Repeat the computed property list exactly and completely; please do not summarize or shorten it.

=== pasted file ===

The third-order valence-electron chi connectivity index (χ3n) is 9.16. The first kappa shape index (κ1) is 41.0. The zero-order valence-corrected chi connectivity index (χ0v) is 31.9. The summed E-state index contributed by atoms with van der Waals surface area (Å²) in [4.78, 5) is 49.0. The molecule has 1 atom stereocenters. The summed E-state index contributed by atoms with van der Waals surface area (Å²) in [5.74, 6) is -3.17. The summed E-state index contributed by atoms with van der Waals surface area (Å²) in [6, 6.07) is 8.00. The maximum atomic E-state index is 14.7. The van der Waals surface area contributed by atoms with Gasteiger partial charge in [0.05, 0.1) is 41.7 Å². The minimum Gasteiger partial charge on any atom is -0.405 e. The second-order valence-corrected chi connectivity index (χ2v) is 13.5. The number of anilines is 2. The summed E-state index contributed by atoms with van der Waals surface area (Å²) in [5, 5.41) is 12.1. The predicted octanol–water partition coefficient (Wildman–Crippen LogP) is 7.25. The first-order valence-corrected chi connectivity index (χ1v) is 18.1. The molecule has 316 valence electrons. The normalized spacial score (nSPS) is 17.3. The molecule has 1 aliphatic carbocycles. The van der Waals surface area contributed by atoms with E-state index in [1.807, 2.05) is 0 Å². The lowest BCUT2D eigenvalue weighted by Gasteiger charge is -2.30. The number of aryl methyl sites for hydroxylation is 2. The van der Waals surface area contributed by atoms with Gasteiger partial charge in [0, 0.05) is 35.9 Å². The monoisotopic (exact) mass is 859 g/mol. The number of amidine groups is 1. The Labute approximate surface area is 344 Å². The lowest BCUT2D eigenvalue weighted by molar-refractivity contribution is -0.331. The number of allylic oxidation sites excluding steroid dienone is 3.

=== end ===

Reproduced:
The third-order valence-electron chi connectivity index (χ3n) is 9.16. The first kappa shape index (κ1) is 41.0. The zero-order valence-corrected chi connectivity index (χ0v) is 31.9. The summed E-state index contributed by atoms with van der Waals surface area (Å²) in [4.78, 5) is 49.0. The molecule has 1 atom stereocenters. The summed E-state index contributed by atoms with van der Waals surface area (Å²) in [5.74, 6) is -3.17. The summed E-state index contributed by atoms with van der Waals surface area (Å²) in [6, 6.07) is 8.00. The maximum atomic E-state index is 14.7. The van der Waals surface area contributed by atoms with Gasteiger partial charge in [0.05, 0.1) is 41.7 Å². The minimum Gasteiger partial charge on any atom is -0.405 e. The second-order valence-corrected chi connectivity index (χ2v) is 13.5. The number of anilines is 2. The summed E-state index contributed by atoms with van der Waals surface area (Å²) in [5, 5.41) is 12.1. The predicted octanol–water partition coefficient (Wildman–Crippen LogP) is 7.25. The first-order valence-corrected chi connectivity index (χ1v) is 18.1. The molecule has 316 valence electrons. The normalized spacial score (nSPS) is 17.3. The molecule has 1 aliphatic carbocycles. The van der Waals surface area contributed by atoms with E-state index in [1.807, 2.05) is 0 Å². The lowest BCUT2D eigenvalue weighted by Gasteiger charge is -2.30. The number of aryl methyl sites for hydroxylation is 2. The van der Waals surface area contributed by atoms with Gasteiger partial charge in [0, 0.05) is 35.9 Å². The monoisotopic (exact) mass is 859 g/mol. The number of amidine groups is 1. The Labute approximate surface area is 344 Å². The lowest BCUT2D eigenvalue weighted by molar-refractivity contribution is -0.331. The number of allylic oxidation sites excluding steroid dienone is 3.